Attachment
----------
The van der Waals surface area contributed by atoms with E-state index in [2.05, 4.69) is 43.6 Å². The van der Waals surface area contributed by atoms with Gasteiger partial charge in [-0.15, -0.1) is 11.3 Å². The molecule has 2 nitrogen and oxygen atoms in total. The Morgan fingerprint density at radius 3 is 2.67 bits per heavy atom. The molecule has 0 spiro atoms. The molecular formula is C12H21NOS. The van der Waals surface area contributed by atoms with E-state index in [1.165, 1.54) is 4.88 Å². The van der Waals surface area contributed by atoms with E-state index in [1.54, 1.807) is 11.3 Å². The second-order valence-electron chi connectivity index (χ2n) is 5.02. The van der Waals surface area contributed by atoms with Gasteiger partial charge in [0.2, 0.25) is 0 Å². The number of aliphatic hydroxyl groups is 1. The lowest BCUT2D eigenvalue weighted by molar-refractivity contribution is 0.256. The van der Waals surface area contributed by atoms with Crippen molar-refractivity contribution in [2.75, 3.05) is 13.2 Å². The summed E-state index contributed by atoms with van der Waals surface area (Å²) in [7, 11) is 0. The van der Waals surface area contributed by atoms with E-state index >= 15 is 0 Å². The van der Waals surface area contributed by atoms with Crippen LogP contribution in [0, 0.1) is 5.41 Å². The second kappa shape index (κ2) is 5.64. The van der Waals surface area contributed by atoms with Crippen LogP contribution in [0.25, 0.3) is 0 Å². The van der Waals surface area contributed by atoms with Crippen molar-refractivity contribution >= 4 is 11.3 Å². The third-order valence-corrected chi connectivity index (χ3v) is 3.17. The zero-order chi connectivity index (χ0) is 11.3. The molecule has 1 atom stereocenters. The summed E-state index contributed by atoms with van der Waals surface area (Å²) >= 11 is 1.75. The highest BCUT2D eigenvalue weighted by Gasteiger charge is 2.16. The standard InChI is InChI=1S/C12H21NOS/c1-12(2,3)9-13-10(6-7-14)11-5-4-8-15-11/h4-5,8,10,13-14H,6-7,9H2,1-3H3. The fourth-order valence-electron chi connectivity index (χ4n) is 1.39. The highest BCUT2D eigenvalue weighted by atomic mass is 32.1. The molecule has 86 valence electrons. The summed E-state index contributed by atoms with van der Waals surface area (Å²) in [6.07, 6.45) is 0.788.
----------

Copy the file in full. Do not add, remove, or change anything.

The van der Waals surface area contributed by atoms with E-state index in [2.05, 4.69) is 43.6 Å². The van der Waals surface area contributed by atoms with Gasteiger partial charge in [-0.15, -0.1) is 11.3 Å². The molecule has 2 nitrogen and oxygen atoms in total. The Morgan fingerprint density at radius 3 is 2.67 bits per heavy atom. The molecule has 0 spiro atoms. The molecular formula is C12H21NOS. The van der Waals surface area contributed by atoms with E-state index in [1.165, 1.54) is 4.88 Å². The van der Waals surface area contributed by atoms with E-state index in [1.54, 1.807) is 11.3 Å². The second-order valence-electron chi connectivity index (χ2n) is 5.02. The van der Waals surface area contributed by atoms with Gasteiger partial charge in [0.2, 0.25) is 0 Å². The number of aliphatic hydroxyl groups is 1. The lowest BCUT2D eigenvalue weighted by molar-refractivity contribution is 0.256. The van der Waals surface area contributed by atoms with Crippen molar-refractivity contribution in [2.75, 3.05) is 13.2 Å². The summed E-state index contributed by atoms with van der Waals surface area (Å²) in [7, 11) is 0. The van der Waals surface area contributed by atoms with E-state index >= 15 is 0 Å². The van der Waals surface area contributed by atoms with Crippen LogP contribution in [0, 0.1) is 5.41 Å². The second kappa shape index (κ2) is 5.64. The van der Waals surface area contributed by atoms with Crippen LogP contribution in [0.25, 0.3) is 0 Å². The van der Waals surface area contributed by atoms with Crippen molar-refractivity contribution >= 4 is 11.3 Å². The third-order valence-corrected chi connectivity index (χ3v) is 3.17. The zero-order chi connectivity index (χ0) is 11.3. The molecule has 1 atom stereocenters. The summed E-state index contributed by atoms with van der Waals surface area (Å²) >= 11 is 1.75. The highest BCUT2D eigenvalue weighted by Gasteiger charge is 2.16. The standard InChI is InChI=1S/C12H21NOS/c1-12(2,3)9-13-10(6-7-14)11-5-4-8-15-11/h4-5,8,10,13-14H,6-7,9H2,1-3H3. The fourth-order valence-electron chi connectivity index (χ4n) is 1.39. The highest BCUT2D eigenvalue weighted by atomic mass is 32.1. The molecule has 86 valence electrons. The summed E-state index contributed by atoms with van der Waals surface area (Å²) in [6.07, 6.45) is 0.788.